The Retirement Divide



As traditional pensions disappear and millions of Americans worry about being unable to enjoy a comfortable retirement, the typical CEO has a nest egg of nearly $49.3 million.

The largest 100 CEO retirement packages were worth a total of $4.9 billion in 2014. That means the combined nest eggs of 100 individuals equal the retirement savings of 50 million families, or 41 percent of American families.

The country’s growing retirement divide is the subject of a recent report by the Institute for Policy Studies and the Center for Effective Government.

“The retirement divide is not the result of natural law, but rather the rules established that disproportionately reward company executives far more than ordinary workers,” according to the report, “A Tale of Two Retirements.”

In other words, corporations have changed the rules to take care of their CEOs at the expensive of millions of Americans.

After President Ronald Reagan broke the air traffic controllers strike in 1981, corporations began cutting employee benefits and smashing unions. They did this to boost earnings and stock prices.

Corporations have frozen defined benefit plans (which guarantee a pension based on years of service and salary), closed the plans to new workers and shifted employees into risky 401(k) plans.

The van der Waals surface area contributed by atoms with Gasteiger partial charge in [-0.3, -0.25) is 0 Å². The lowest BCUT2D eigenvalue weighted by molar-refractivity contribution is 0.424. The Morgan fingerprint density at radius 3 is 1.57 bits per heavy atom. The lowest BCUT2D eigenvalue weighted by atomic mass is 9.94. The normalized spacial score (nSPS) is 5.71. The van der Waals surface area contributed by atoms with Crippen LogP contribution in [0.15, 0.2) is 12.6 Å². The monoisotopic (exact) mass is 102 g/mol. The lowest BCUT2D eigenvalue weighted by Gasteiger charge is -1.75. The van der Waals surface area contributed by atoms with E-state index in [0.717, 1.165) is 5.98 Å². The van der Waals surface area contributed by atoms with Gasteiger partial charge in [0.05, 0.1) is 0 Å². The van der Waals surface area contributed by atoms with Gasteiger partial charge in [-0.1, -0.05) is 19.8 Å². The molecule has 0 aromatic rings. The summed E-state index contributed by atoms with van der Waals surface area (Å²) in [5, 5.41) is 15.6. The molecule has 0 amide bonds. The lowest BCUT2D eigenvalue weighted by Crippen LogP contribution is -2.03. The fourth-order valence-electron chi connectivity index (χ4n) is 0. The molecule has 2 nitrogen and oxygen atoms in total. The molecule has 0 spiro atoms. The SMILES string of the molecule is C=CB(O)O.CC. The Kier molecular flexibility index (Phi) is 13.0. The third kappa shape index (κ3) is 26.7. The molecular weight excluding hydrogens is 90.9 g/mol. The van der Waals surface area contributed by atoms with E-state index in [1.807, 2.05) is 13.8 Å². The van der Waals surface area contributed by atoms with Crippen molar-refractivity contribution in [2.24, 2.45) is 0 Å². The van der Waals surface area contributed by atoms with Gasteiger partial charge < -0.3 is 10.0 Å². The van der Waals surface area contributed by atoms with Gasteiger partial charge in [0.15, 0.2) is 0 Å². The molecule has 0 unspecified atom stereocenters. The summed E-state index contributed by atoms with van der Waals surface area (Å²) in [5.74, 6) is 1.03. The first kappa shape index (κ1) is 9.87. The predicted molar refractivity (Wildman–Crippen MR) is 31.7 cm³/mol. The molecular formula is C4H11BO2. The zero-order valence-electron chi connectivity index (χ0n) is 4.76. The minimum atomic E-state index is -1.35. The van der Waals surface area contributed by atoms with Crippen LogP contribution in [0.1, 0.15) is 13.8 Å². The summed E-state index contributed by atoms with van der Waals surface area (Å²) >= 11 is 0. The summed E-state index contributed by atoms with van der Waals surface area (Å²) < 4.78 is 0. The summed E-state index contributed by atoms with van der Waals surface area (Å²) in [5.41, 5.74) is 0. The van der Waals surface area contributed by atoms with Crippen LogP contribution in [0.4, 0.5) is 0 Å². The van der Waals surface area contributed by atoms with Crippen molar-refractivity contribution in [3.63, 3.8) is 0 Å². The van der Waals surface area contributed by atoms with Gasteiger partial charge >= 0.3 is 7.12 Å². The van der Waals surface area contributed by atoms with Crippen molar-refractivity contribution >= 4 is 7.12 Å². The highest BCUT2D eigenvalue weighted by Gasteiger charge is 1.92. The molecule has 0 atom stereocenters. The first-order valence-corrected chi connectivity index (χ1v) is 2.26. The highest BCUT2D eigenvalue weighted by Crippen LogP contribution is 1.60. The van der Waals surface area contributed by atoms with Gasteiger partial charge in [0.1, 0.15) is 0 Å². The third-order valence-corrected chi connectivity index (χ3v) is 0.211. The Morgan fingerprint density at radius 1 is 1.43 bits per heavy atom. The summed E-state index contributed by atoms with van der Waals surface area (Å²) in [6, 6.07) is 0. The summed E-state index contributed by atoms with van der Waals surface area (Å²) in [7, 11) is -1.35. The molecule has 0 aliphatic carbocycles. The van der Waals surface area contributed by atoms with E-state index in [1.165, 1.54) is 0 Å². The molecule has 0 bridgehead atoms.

But the 401(k) experiment has failed: In 2013, the median balance of 401(k) plans was $18,433, enough to provide a monthly retirement payment of only $104. Meanwhile, CEOs may make unlimited contributions to tax-deferred compensation plans, in addition to investing in their 401(k) accounts.

Nearly 50 percent of American workers don’t even have access to a retirement plan at work. Thirty-seven percent of working age whites, 62 percent of African Americans, and 69 percent of Latinos have no retirement savings.

We need to fight the retirement divide by demanding an end to unlimited tax-deferred compensation for corporate executives, an expansion of Social Security benefits, and legislation to make union organizing easier.

Meanwhile, as public employees, we must be very vigilant about protecting our defined benefit pensions by ensuring that our plans are properly funded and not converted into 401(k) accounts, which Wall Street vultures would love to manage for excessive fees.

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